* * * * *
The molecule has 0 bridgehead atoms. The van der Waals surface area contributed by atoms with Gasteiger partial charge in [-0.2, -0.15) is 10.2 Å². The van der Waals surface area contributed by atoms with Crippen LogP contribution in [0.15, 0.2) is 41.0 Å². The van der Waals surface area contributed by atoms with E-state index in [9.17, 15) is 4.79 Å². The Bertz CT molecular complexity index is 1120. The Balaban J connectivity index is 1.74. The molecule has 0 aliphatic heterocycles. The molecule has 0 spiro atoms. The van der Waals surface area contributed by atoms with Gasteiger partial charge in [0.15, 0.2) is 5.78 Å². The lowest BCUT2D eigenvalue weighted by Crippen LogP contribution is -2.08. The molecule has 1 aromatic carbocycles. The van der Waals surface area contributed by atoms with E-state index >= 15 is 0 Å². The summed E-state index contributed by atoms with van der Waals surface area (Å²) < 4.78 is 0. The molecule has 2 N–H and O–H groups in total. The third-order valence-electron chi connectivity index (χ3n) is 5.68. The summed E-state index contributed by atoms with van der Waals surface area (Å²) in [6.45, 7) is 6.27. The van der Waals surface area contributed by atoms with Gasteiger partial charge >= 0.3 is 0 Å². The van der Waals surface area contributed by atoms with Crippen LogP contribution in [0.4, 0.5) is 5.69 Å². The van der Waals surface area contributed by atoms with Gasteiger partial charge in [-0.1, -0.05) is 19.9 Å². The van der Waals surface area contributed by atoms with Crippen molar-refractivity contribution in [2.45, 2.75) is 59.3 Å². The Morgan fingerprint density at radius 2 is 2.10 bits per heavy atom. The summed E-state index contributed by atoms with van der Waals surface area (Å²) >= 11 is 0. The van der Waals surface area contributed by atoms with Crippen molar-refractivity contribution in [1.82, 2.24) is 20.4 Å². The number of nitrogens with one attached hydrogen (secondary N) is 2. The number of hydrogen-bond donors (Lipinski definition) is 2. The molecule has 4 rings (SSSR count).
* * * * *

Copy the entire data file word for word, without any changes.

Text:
The molecule has 0 bridgehead atoms. The van der Waals surface area contributed by atoms with Gasteiger partial charge in [-0.2, -0.15) is 10.2 Å². The van der Waals surface area contributed by atoms with Crippen LogP contribution in [0.15, 0.2) is 41.0 Å². The van der Waals surface area contributed by atoms with E-state index in [9.17, 15) is 4.79 Å². The Bertz CT molecular complexity index is 1120. The Balaban J connectivity index is 1.74. The molecule has 0 aliphatic heterocycles. The molecule has 0 spiro atoms. The van der Waals surface area contributed by atoms with Gasteiger partial charge in [0.15, 0.2) is 5.78 Å². The lowest BCUT2D eigenvalue weighted by Crippen LogP contribution is -2.08. The molecule has 1 aromatic carbocycles. The van der Waals surface area contributed by atoms with E-state index >= 15 is 0 Å². The summed E-state index contributed by atoms with van der Waals surface area (Å²) < 4.78 is 0. The molecule has 2 N–H and O–H groups in total. The third-order valence-electron chi connectivity index (χ3n) is 5.68. The summed E-state index contributed by atoms with van der Waals surface area (Å²) in [6.45, 7) is 6.27. The van der Waals surface area contributed by atoms with Gasteiger partial charge >= 0.3 is 0 Å². The van der Waals surface area contributed by atoms with Crippen LogP contribution in [0.4, 0.5) is 5.69 Å². The van der Waals surface area contributed by atoms with Gasteiger partial charge in [-0.1, -0.05) is 19.9 Å². The van der Waals surface area contributed by atoms with Crippen molar-refractivity contribution in [2.45, 2.75) is 59.3 Å². The Morgan fingerprint density at radius 2 is 2.10 bits per heavy atom. The summed E-state index contributed by atoms with van der Waals surface area (Å²) >= 11 is 0. The van der Waals surface area contributed by atoms with Crippen molar-refractivity contribution in [1.82, 2.24) is 20.4 Å². The number of nitrogens with one attached hydrogen (secondary N) is 2. The number of hydrogen-bond donors (Lipinski definition) is 2. The molecule has 4 rings (SSSR count).